Effectiveness of Pyrantel treatment in donkeys: Evidence for resistance

Status
Status: 
Completed
Applicants
Collaborators
Researchers
Award types
Other awards: 
Undergraduate student project
Details
When conducted: 
1 September 2011 - 30 November 2011
Country: 
United Kingdom
Core methodology: 
Faecal egg count reduction tests on two herd subpopulations, Herd A (n=299, sample size n=32) with suspected Pyrantel resistance and Herd B (n=229, sample size n=22) with an unknown resistance status.
Aims: 
1)To identify helminth parasite infections in 3 donkey populations that have different treatment practices and resistance status. 2)To compare anthelmintic uses in each population and their impact on infection.
Results: 
Three different reduction rate thresholds were used to calculate resistance due to industry wide failure to recognise one recommended rate of reduction. Of Herd A sample animals, 81.3% failed to reduce by at least 95%, 62.5% failed at 90% and 56.3% failed at an 80% reduction. These results were statistically significant to a confidence interval of 95%. 72.7% of sample animals in Herd B failed to reduce by 95%, and 63.6% and 40.9% failed at 90% and 80% respectively. However, Herd B results could not satisfy a 95% confidence interval, meaning resistance was suspected but not confirmed. Parasite loading distribution was similar between the two groups, 38% and 32% of donkeys were responsible for 80% and 78% of the parasite load of Herds A and B respectively. Microscopic examination of the faecal samples was performed and examination of the structure of the eggs revealed morphological differences but no speciation could be performed at this stage. Limitations to the study included natural variations in egg shedding; as a control sample from Herd A showed a mean reduction rate of 400epg in the absence of any anthelmintic treatment therefore it cannot be assumed entirely that Pyrantel was solely responsible for the reduction in FEC in either Herd A or B. Direct comparisons between Herd A and B results are limited due to relatively higher day 0 FEC for Herd B, seasonal differences (of up to 16.6°C) between the two sampling periods, variations in sample collection methods.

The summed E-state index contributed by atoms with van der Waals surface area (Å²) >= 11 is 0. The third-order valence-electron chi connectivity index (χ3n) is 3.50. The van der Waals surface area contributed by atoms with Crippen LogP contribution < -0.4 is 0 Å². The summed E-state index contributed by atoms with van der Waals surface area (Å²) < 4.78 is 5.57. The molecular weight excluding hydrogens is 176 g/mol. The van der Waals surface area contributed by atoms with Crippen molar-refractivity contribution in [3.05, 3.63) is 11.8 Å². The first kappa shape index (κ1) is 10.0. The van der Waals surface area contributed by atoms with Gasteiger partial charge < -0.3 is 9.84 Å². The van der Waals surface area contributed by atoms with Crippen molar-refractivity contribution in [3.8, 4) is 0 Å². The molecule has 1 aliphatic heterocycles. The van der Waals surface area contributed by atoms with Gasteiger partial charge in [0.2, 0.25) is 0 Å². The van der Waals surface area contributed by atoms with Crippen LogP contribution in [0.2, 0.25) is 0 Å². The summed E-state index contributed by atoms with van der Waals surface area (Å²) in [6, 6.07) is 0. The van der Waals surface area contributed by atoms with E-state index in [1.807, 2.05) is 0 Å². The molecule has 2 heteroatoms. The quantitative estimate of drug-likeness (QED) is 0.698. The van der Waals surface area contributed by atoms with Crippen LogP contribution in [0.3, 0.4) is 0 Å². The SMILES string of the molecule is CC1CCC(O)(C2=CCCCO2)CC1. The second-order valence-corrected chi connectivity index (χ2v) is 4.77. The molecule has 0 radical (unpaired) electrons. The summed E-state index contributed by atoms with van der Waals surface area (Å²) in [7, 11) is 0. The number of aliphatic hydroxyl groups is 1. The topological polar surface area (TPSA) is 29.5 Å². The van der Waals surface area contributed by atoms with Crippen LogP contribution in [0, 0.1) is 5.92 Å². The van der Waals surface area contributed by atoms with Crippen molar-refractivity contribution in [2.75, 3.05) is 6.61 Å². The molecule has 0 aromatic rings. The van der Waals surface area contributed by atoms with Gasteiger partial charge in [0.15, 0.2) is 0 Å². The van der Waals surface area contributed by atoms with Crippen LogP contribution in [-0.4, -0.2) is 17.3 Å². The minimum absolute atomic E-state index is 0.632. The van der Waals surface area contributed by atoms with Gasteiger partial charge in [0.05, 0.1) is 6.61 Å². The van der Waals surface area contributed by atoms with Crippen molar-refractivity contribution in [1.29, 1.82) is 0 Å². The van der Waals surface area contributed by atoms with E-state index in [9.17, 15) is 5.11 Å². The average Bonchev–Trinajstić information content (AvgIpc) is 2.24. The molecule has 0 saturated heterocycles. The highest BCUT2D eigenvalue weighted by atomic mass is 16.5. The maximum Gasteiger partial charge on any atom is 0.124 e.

Conclusions: 

Pyrantel resistance was confirmed in Herd A even at the most conservative reduction rate of 80% and suspected in Herd B. Pyrantel administered at the current dose rate to these groups does not appear to adequately control faecal egg counts.
Action needed worldwide to develop recognised protocol for detecting resistance. Further investigation required into management strategies and alternative methods of parasite control.